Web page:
'Modi didn't face such belligerence in his home state. Moreover, as the prime minister, he can no longer resort to his earlier ploy of describing every attack on himself as an attack on Gujarat. Instead, he has to rebut the charges with calm logic,' says Amulya Ganguli.
The essence of the Peter Principle is that a promotion is carried out on the basis of a person's success in the last job rather than his aptitude for the next one.
The expectation obviously is that he will be able to perform satisfactorily in his new position because of an innate capability to deal with problems even if they vary from one job to another.
Related to this principle, which was enunciated by the Canadian educationist, Laurence J Peter, half a century ago, is the maxim that army generals always fight the last battle, meaning that tactically they are one step behind when fighting a new battle since they are unable to adjust themselves to a new and evolving situation.
To a considerable extent, these theories are relevant in Narendra Modi's case. He was chosen by the Bharatiya Janata Party because he was a successful chief minister, having won three elections in a row in Gujarat under what can be called extremely adverse political circumstances in view of the animosity which he aroused in the aftermath of the 2002 riots.
Although the BJP had other chief ministers who had also won three successive terms like Modi, the latter gave the impression of being a strong man, a trait which is much admired in the party and the Sangh Parivar and also by the general public. He is also an effective speaker.
However, in nominating him as the party's prime ministerial candidate, the BJP acted in contravention of the Peter Principle's warning. Arguably, the validity of this caution has been largely proved, for it is now clear that Modi is unlikely to be as successful a prime minister as he was as a chief minister.
It is possible that he will win a second term in 2019. As a recent opinion poll has shown, the BJP and its allies will be ahead of their opponents in the next general election.
But the reason for their success will be a negative one in the sense that it will be the failure of the Opposition to reach out to the electorate which will help the BJP rather than any special appeal of the latter.
This wasn't the case last year. If the BJP easily outran its main adversary, the Congress, in the general election and in some of the state elections, the reason was the expectations of economic growth which Modi generated by his oratorical skills.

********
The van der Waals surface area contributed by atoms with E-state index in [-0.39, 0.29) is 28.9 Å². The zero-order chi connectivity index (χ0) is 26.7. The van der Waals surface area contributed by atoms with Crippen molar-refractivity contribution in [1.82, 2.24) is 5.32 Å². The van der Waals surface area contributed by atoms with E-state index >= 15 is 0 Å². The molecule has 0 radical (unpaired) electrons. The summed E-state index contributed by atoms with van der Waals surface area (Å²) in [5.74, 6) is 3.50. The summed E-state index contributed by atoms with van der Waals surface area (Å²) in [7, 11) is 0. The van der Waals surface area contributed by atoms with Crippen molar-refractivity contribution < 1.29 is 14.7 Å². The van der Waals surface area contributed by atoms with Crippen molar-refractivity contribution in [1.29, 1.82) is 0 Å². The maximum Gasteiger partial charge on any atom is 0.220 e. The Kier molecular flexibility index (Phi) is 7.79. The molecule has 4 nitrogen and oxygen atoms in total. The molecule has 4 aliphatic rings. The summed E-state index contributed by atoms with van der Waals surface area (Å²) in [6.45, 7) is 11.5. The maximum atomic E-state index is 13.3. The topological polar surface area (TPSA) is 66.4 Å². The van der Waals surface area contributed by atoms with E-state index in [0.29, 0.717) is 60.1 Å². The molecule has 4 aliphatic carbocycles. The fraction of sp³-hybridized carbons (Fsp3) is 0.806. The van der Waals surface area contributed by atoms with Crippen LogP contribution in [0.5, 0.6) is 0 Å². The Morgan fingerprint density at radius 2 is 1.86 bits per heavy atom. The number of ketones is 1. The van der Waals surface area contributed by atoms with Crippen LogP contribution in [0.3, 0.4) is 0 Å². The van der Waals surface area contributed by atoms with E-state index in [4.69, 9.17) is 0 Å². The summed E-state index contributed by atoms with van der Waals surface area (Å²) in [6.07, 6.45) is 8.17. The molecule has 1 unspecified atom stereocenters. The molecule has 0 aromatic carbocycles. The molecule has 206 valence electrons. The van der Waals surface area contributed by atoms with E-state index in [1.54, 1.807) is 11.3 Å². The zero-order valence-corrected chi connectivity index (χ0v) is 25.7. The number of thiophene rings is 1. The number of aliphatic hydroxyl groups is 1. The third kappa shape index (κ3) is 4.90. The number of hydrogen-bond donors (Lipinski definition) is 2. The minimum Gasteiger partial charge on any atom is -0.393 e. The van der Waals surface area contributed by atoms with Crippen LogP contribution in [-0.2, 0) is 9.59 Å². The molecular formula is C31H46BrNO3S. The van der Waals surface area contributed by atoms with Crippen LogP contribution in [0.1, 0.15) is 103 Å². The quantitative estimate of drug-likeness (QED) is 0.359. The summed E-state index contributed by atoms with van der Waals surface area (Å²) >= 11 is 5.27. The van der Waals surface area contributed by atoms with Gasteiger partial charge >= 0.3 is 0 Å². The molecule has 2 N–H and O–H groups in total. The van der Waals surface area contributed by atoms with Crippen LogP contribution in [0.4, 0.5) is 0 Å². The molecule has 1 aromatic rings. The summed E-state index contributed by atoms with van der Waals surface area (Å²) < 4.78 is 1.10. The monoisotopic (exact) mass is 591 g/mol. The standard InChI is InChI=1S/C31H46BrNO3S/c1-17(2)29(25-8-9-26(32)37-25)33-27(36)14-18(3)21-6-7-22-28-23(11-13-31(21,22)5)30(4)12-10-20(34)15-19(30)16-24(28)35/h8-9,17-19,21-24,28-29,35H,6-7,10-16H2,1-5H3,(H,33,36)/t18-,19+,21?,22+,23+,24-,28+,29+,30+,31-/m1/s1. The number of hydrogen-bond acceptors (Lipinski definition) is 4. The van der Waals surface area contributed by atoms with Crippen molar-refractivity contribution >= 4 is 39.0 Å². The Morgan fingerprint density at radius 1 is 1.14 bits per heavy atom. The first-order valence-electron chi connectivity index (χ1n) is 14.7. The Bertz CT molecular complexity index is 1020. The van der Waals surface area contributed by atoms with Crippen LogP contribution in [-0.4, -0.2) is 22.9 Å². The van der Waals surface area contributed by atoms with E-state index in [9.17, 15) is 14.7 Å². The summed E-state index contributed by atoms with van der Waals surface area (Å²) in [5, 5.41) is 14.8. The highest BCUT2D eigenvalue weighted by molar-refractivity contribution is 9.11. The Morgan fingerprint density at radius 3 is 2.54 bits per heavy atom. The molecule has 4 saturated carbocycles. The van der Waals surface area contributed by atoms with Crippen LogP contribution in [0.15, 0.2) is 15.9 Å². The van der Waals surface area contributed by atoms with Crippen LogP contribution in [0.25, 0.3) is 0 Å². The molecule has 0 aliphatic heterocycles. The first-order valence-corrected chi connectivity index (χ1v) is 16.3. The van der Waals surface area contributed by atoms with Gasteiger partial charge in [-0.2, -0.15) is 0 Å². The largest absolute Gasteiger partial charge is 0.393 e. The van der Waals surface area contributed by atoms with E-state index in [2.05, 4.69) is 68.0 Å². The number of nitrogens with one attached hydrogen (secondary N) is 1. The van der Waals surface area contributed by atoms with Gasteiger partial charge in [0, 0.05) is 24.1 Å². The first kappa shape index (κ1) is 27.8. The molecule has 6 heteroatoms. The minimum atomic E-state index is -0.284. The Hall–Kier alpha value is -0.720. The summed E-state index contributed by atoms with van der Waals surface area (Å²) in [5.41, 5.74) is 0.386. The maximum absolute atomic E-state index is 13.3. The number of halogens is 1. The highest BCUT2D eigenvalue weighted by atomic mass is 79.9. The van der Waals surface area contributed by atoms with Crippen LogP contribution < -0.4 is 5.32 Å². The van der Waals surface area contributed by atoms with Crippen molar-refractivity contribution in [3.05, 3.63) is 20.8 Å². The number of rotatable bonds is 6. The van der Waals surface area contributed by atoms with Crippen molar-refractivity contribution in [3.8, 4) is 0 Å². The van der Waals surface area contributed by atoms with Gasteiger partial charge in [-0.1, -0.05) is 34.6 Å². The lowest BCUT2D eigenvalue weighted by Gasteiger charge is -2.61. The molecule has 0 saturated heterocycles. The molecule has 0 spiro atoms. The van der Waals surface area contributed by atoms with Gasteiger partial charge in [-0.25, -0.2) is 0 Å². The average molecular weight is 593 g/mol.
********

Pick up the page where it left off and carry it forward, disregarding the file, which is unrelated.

But while this aptitude enabled him to stave off the criticisms he faced in Gujarat by accusing his opponents of hurting the state's pride (asmita), it hasn't been enough at the national level to help him to explain the delay in ushering in the promised achhe din or good days.
True, Modi has been unlucky in having an opponent as bloody-minded as the Congress, which is not apologetic about stalling a measure like the Goods and Services Tax bill, which the party itself had once sponsored, on the grounds that the BJP also disrupted the parliamentary proceedings when it was in the Opposition.
Since Modi hadn't faced such tit-for-tat methods in Gujarat, he does not seem to know how to deal with hurdles of this nature. Although the weakness of the Congress in Gujarat has been replicated in Parliament as well because the party has sunk to its lowest ever level, the very vulnerability of the Grand Old Party seems to have compelled it to become extra aggressive in order to prevent its demoralised followers from drifting away.
Again, Modi didn't face such belligerence in his home state. Moreover, as the prime minister, he can no longer resort to his earlier ploy of describing every attack on himself as an attack on Gujarat. Instead, he has to rebut the charges with calm logic.
But the continuing problems -- economic stagnation with Moody's lowering growth forecasts, parliamentary logjam, FTII agitation, high onion prices, India-Pakistan standoff, dwindling number of listeners to his radio broadcasts -- seem to have put him on the defensive.
Among other chief ministers who became prime ministers, only P V Narasimha Rao is likely to be mentioned in several paragraphs in history books both for his achievements such as the introduction of economic reforms, and failures such as sleeping through a wintry afternoon when the Babri Masjid was brought down.
Others like Charan Singh and H D Deve Gowda will be mere footnotes.
There is little doubt that Modi will get much greater attention from historians, not least because his transformation from a 'hate figure to an avatar of modernity and progress,' as Congress MP Shashi Tharoor has said, will be a matter of endless speculation.
The paragraphs devoted to him will grow in number if he is able to pursue the economic reforms with greater vigour and is able to keep the saffron fundamentalists in check, as he has been doing with some success in recent weeks.
Otherwise, the dire prediction of the Peter Principle will prove to be true.
Amulya Ganguli is a Delhi-based political commentator.
IMAGE: Prime Minister Narendra Modi addresses the nation from the Red Fort on Independence Day. Photograph: Adnan Abidi/Reuters